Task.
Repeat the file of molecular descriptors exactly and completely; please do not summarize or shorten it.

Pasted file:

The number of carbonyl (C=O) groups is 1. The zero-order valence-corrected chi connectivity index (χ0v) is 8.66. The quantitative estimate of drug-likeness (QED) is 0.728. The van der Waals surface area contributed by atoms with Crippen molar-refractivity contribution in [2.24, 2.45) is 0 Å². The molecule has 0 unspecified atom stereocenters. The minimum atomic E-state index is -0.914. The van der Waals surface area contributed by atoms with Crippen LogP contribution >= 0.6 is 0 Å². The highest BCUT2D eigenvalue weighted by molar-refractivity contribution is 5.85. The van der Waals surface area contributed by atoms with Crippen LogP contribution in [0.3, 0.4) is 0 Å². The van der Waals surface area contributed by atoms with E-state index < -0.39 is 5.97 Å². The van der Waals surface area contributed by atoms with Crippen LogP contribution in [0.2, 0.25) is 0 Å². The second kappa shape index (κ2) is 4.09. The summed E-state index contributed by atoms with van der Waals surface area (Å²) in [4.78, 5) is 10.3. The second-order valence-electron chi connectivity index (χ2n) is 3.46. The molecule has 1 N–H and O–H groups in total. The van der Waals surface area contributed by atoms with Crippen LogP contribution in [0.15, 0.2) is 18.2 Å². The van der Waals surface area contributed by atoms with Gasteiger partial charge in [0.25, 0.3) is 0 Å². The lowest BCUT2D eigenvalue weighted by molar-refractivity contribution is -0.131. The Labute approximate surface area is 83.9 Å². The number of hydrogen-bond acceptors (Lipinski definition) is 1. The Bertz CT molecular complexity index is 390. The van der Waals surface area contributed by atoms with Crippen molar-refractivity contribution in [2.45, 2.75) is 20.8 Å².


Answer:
The number of carbonyl (C=O) groups is 1. The zero-order valence-corrected chi connectivity index (χ0v) is 8.66. The quantitative estimate of drug-likeness (QED) is 0.728. The van der Waals surface area contributed by atoms with Crippen molar-refractivity contribution in [2.24, 2.45) is 0 Å². The molecule has 0 unspecified atom stereocenters. The minimum atomic E-state index is -0.914. The van der Waals surface area contributed by atoms with Crippen LogP contribution >= 0.6 is 0 Å². The highest BCUT2D eigenvalue weighted by molar-refractivity contribution is 5.85. The van der Waals surface area contributed by atoms with Crippen LogP contribution in [0.3, 0.4) is 0 Å². The van der Waals surface area contributed by atoms with E-state index < -0.39 is 5.97 Å². The van der Waals surface area contributed by atoms with Crippen LogP contribution in [0.2, 0.25) is 0 Å². The second kappa shape index (κ2) is 4.09. The summed E-state index contributed by atoms with van der Waals surface area (Å²) in [4.78, 5) is 10.3. The second-order valence-electron chi connectivity index (χ2n) is 3.46. The molecule has 1 N–H and O–H groups in total. The van der Waals surface area contributed by atoms with Crippen LogP contribution in [0.15, 0.2) is 18.2 Å². The van der Waals surface area contributed by atoms with Gasteiger partial charge in [0.25, 0.3) is 0 Å². The lowest BCUT2D eigenvalue weighted by molar-refractivity contribution is -0.131. The Labute approximate surface area is 83.9 Å². The number of hydrogen-bond acceptors (Lipinski definition) is 1. The Bertz CT molecular complexity index is 390. The van der Waals surface area contributed by atoms with Crippen molar-refractivity contribution in [2.45, 2.75) is 20.8 Å².